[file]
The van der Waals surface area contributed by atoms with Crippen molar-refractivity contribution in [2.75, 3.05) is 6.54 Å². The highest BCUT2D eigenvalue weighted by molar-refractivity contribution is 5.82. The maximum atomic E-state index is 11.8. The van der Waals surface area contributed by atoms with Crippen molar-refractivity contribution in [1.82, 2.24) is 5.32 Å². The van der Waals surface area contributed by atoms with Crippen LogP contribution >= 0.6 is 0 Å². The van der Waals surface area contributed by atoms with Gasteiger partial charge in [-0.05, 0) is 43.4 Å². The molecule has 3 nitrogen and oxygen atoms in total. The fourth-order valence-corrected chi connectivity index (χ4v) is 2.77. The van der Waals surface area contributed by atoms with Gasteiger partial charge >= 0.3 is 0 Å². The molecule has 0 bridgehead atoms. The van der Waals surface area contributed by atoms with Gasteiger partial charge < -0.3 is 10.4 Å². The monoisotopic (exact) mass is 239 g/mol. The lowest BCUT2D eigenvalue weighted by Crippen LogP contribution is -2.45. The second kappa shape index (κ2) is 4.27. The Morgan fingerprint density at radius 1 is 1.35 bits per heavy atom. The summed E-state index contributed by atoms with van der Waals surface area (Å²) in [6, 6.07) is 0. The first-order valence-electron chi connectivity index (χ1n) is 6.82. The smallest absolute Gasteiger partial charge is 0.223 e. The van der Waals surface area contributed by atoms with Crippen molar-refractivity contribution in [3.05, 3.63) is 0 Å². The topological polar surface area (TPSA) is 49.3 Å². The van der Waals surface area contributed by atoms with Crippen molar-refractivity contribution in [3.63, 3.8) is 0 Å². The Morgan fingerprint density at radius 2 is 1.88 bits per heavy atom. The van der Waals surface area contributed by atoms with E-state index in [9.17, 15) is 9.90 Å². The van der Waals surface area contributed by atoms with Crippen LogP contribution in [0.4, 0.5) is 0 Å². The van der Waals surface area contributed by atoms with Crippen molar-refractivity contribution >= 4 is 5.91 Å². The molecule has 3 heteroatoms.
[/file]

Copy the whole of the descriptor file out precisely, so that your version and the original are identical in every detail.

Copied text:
The van der Waals surface area contributed by atoms with Crippen molar-refractivity contribution in [2.75, 3.05) is 6.54 Å². The highest BCUT2D eigenvalue weighted by molar-refractivity contribution is 5.82. The maximum atomic E-state index is 11.8. The van der Waals surface area contributed by atoms with Crippen molar-refractivity contribution in [1.82, 2.24) is 5.32 Å². The van der Waals surface area contributed by atoms with Crippen LogP contribution >= 0.6 is 0 Å². The van der Waals surface area contributed by atoms with Gasteiger partial charge in [-0.05, 0) is 43.4 Å². The molecule has 3 nitrogen and oxygen atoms in total. The fourth-order valence-corrected chi connectivity index (χ4v) is 2.77. The van der Waals surface area contributed by atoms with Gasteiger partial charge >= 0.3 is 0 Å². The molecule has 0 bridgehead atoms. The van der Waals surface area contributed by atoms with Gasteiger partial charge < -0.3 is 10.4 Å². The monoisotopic (exact) mass is 239 g/mol. The lowest BCUT2D eigenvalue weighted by Crippen LogP contribution is -2.45. The second kappa shape index (κ2) is 4.27. The Morgan fingerprint density at radius 1 is 1.35 bits per heavy atom. The summed E-state index contributed by atoms with van der Waals surface area (Å²) in [6, 6.07) is 0. The first-order valence-electron chi connectivity index (χ1n) is 6.82. The smallest absolute Gasteiger partial charge is 0.223 e. The van der Waals surface area contributed by atoms with Crippen molar-refractivity contribution in [3.05, 3.63) is 0 Å². The topological polar surface area (TPSA) is 49.3 Å². The van der Waals surface area contributed by atoms with Crippen molar-refractivity contribution in [3.63, 3.8) is 0 Å². The Morgan fingerprint density at radius 2 is 1.88 bits per heavy atom. The van der Waals surface area contributed by atoms with E-state index in [9.17, 15) is 9.90 Å². The van der Waals surface area contributed by atoms with Crippen LogP contribution in [0.4, 0.5) is 0 Å². The van der Waals surface area contributed by atoms with Crippen molar-refractivity contribution >= 4 is 5.91 Å². The molecule has 3 heteroatoms.